On 12 January 2018, an unidentified sailor from the USS North Dakota (SSN-784) attempted suicide by turning his own weapon against himself while on board his ship.1 On 14 September 2019, Aviation Ordnanceman First Class Vincent Forline died by suicide, followed by two shipmates from his crew just five days later—Chief Electronics Technician Nuclear James Shelton and Airman Ethan Stuart.2 And on 4 December 2019, Machinist Mate Auxiliary Fireman Gabriel Romero killed two shipyard workers, Vincent Kapoi and Roldan Agustin, before turning his service-issued weapon on himself, ending his own life.3 It would seem that, while constantly preparing for the threat of war, the modern sailor is fighting a different kind of battle: mental health.
From 2015 to 2020, the Navy’s annual suicide rate experienced a statistically significant increase, rising to 19.3 per 100,000 sailors in 2020.4 The pervasive nature of mental health issues and the lessons learned from the deaths presented above demonstrate the importance of appropriate mental health care. Unfortunately, mental health often is not prioritized by military leaders for a variety of reasons: They might believe mental health help is for the weak and is therefore a waste of time, or perhaps they believe the watchbill and manning come before all else, and seeking mental health treatment could threaten the number of personnel available to stand watch.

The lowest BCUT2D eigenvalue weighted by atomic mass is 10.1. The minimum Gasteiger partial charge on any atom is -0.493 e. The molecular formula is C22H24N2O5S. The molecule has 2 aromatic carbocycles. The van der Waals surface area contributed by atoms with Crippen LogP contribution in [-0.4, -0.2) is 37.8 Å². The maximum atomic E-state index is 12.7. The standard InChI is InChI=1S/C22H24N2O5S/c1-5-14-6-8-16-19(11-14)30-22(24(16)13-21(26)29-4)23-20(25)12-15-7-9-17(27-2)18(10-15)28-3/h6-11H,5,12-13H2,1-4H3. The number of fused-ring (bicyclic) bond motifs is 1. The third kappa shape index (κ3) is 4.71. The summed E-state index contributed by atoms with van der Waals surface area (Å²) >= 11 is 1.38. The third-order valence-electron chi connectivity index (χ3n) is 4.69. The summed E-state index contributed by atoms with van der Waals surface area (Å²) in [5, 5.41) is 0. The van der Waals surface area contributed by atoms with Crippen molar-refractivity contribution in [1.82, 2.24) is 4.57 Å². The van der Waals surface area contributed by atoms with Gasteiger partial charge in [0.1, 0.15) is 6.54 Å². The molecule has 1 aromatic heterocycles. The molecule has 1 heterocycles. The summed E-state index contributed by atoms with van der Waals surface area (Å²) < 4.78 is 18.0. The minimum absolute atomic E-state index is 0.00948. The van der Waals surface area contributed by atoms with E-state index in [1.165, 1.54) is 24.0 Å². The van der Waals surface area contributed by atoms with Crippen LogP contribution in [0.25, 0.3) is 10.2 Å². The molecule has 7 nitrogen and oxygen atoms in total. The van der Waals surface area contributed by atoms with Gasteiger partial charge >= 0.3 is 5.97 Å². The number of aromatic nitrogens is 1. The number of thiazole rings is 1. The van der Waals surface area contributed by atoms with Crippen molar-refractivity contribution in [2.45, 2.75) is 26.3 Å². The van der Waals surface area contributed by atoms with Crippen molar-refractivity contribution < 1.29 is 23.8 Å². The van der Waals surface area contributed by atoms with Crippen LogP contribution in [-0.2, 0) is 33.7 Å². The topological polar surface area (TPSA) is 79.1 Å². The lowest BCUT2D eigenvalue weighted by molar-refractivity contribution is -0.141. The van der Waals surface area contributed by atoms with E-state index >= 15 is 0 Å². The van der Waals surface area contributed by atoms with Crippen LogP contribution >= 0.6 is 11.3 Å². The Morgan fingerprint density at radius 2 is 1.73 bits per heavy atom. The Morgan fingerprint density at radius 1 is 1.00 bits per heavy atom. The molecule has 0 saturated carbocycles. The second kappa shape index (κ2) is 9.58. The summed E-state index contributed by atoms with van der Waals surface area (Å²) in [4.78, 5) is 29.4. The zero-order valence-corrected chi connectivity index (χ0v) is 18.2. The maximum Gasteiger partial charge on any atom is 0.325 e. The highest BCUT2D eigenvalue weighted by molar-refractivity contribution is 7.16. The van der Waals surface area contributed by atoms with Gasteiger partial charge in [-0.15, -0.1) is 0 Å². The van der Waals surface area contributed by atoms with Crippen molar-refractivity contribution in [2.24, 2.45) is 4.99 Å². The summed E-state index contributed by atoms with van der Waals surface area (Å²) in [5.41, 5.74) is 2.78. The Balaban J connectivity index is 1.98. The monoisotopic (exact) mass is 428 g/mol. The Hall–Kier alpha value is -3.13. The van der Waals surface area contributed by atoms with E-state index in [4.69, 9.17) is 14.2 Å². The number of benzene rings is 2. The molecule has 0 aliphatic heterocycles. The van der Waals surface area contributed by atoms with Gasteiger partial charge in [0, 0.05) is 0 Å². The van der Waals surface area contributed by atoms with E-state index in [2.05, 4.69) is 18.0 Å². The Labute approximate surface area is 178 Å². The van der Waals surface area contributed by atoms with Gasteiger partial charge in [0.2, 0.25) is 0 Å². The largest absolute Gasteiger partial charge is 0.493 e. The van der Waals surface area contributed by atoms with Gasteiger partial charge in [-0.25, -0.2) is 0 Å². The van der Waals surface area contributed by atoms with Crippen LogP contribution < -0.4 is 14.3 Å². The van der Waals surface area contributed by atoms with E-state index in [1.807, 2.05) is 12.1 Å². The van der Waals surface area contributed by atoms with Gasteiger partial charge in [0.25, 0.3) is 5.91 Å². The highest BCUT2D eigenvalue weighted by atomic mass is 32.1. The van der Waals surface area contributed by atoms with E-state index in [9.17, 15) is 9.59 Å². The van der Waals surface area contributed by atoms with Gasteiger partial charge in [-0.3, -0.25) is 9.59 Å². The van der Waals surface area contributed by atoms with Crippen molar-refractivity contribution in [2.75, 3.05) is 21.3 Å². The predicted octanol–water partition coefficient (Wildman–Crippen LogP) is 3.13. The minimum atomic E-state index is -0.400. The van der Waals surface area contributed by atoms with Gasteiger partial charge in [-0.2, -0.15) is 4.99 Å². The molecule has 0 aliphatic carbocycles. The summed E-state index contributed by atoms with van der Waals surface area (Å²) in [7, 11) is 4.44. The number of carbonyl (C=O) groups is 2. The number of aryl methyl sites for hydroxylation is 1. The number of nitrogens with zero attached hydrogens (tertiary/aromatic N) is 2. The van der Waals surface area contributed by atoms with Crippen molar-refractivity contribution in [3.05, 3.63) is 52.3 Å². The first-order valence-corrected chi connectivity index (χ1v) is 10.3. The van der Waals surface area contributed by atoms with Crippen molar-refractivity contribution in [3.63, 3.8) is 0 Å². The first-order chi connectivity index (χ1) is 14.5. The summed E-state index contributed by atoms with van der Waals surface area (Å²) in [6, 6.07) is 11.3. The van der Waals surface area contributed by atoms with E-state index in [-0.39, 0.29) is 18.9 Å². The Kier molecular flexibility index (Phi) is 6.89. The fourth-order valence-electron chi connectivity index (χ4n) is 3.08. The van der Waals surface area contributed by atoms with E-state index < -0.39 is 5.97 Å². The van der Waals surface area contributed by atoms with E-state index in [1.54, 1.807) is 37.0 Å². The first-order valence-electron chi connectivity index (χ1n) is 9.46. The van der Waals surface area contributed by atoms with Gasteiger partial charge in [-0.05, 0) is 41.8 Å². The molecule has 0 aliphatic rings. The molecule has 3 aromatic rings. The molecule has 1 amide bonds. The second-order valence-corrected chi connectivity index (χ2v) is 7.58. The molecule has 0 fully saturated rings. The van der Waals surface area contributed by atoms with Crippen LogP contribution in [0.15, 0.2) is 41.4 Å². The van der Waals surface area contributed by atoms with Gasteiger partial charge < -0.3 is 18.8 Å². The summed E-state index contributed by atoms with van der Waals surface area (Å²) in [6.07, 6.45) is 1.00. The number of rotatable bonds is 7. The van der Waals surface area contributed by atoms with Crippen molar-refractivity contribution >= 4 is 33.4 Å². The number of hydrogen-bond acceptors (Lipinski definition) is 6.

It is easy for the Navy to continue to push the idea that we all are warfighters, tough and unyielding. Yet, a naval version of Maslow’s hierarchy of needs would show that certain basic needs must be met before the Navy can be ready for war.
For example, on my ship, and on many others in the fleet, undermanning is a huge issue. A three-section, port-and-starboard watchbill keeps all sailors busy and in a constant state of burnout. Sailors on my ship work between 86 and 103 hours per week, depending on whether there are two or three duty days in that week. And of this time, 30 to 40 hours are spent on watch alone.
If I am struggling with balancing my divisional responsibilities, collateral duties, duty days, qualifications, delinquent study, watch times, sleep, family time, and personal responsibilities (in the few hours a week I spend outside of work), what are my options? Should I use my off time to seek assistance, or would I rather use that time to get the only eight consecutive hours of sleep I’ll get this month? Should I go during working hours and be seen by my shipmates or chain of command as a malingerer? When I am overwhelmed on my duty day and cannot leave my ship, can I get immediate, confidential help before I am tempted to misuse my service-issued weapon as others before me have?